Tablets are the cool kids in today's gadget world.
The Apple iPad and its thinner follow-up iPad2 has sold record numbers, over 8 million units were sold by October of last year according to analysts. The market is such that the number of units you can buy are still restricted. This is faster than the adoption of its previous hit product the iPhone and especially impressive during the midst of our current financial situation. And this is not an inexpensive product, the models range in price from $499-$699 for the wi-fi only units to $629-$829 for a 3G capable device (in addition to monthly data plan fees). Competitors from Motorola (the Xoom starting at $599) and Samsung (Galaxy Tab starting at $599) are all battling to find customers at this high end of the tablet universe. Each has its pros and cons and reviewers have weighed these in their coverage.
Let's take a step back and look at what a tablet is and what role it fills. Most see a tablet as being a device between a laptop and a smartphone. It runs mini-programs called apps (short for applications) that allow you to play games, surf the web, shop, read books, watch movies, check email and use social networking sites. It is highly portable, lightweight, and can travel easily in your backpack or large purse.
Unfortunately, at this point, none of the tablets (even at the highest price points) replace either your laptop nor your smartphone. They aren't as robust as a computer to use for business software and the lack of a physical keyboard can make typing difficult for longer documents or emails. They aren't as portable as a smartphone and they aren't optimized for phone calls.
What they do provide is a ultra-portable entertainment experience. It is something that you simply turn on and get right right to your book, game or movie with cords, no waiting for a long bootup process, and without the bulk or heat of a laptop. It is more pleasant experience and less taxing on your eyes to play a game on compared to even the largest smartphone screen. You can plop down on a porch swing and have fun.
We test drove two tablets that provide a solid experience and that would be a great gift for even less tech-savvy family members at a price that is less daunting than the over $500 models. And if you already use an Android phone, you might find the familiarity of the OS and the apps available a welcome feature.
The Impression I10 tablet is an attractive, easy-to-use tablet that has a suggested retail price of $349. It has a beautiful high-resolution screen with a wide viewing angle (this is important if you want to share what is on the screen with a friend). It was incredibly simple to use, a very responsive touch screen experience and includes everything you need (mini-USB charger, wall charger, cover). It has 4 GB of storage (expandable to 32 GB).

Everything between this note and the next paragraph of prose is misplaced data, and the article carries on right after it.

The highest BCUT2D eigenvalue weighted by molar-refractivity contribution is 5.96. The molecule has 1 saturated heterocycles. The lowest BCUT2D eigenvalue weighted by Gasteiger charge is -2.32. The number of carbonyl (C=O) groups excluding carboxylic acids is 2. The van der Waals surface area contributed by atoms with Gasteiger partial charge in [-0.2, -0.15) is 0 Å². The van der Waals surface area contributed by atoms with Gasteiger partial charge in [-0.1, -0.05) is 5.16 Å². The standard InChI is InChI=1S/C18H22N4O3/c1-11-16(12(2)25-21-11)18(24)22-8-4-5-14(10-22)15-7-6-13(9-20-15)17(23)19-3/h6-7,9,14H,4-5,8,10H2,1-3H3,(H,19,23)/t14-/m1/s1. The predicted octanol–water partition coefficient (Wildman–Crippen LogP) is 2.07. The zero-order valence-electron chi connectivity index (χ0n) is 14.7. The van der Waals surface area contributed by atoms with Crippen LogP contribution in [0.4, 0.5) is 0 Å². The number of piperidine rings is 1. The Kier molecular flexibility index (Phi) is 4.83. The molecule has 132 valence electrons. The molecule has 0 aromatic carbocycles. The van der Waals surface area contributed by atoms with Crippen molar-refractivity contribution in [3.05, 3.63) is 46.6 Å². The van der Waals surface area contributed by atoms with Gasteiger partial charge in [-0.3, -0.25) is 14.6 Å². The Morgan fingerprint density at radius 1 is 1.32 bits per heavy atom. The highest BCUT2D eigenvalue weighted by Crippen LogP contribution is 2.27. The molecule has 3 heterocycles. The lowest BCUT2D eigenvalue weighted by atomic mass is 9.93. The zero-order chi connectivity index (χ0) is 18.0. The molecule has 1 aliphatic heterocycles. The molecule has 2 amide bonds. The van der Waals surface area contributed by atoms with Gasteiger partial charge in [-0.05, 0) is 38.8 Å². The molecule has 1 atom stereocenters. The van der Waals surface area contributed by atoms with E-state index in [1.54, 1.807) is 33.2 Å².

We didn't like the pre-loaded app store (it doesn't have access to the Android app store) but it was easy to add the Amazon app store which has a wide variety of paid and free apps. See the accompanying video to see how these run on the tablet. The Impression I10 includes 2 USB mini ports, an HDMI port and a headphone port. It connects to the net with wifi and includes bluetooth so you can use accessories such as headphones and keyboards without cords.
It will be available from retailers such as Sears, K-Mart and Walgreens and etailers such as HSN and QVC. This device is being marketed to a broader audience than just the technophiles, and with its ease of use and more accessible price it is a great choice for the less tech savvy members of your family. It is robust enough to impress the smart but simply more frugal geek as well.
The Viewsonic gTablet is more widely available including stores such as Amazon (with a significantly lower price than the suggested retail of $499). For well under $300 you can have the functionality of a tablet and all the apps you love when linked to the Amazon app store. It has many of the same features of the Impression tablet (HDMI, bluetooth) and greater storage (16 GB expandable to 32 GB).
Both of these tablets provide less expensive access to the tablet field. In the time we have had access to these review units, they have been popular devices in our home, and we have been surprised on how often they kept us off our computers and phones. Their utility has been surprising, in fact, with their easy-in, easy-out experience resulting in probably less overall screentime as a quick check-in on Twitter didn't involve getting sucked in to other online distractions.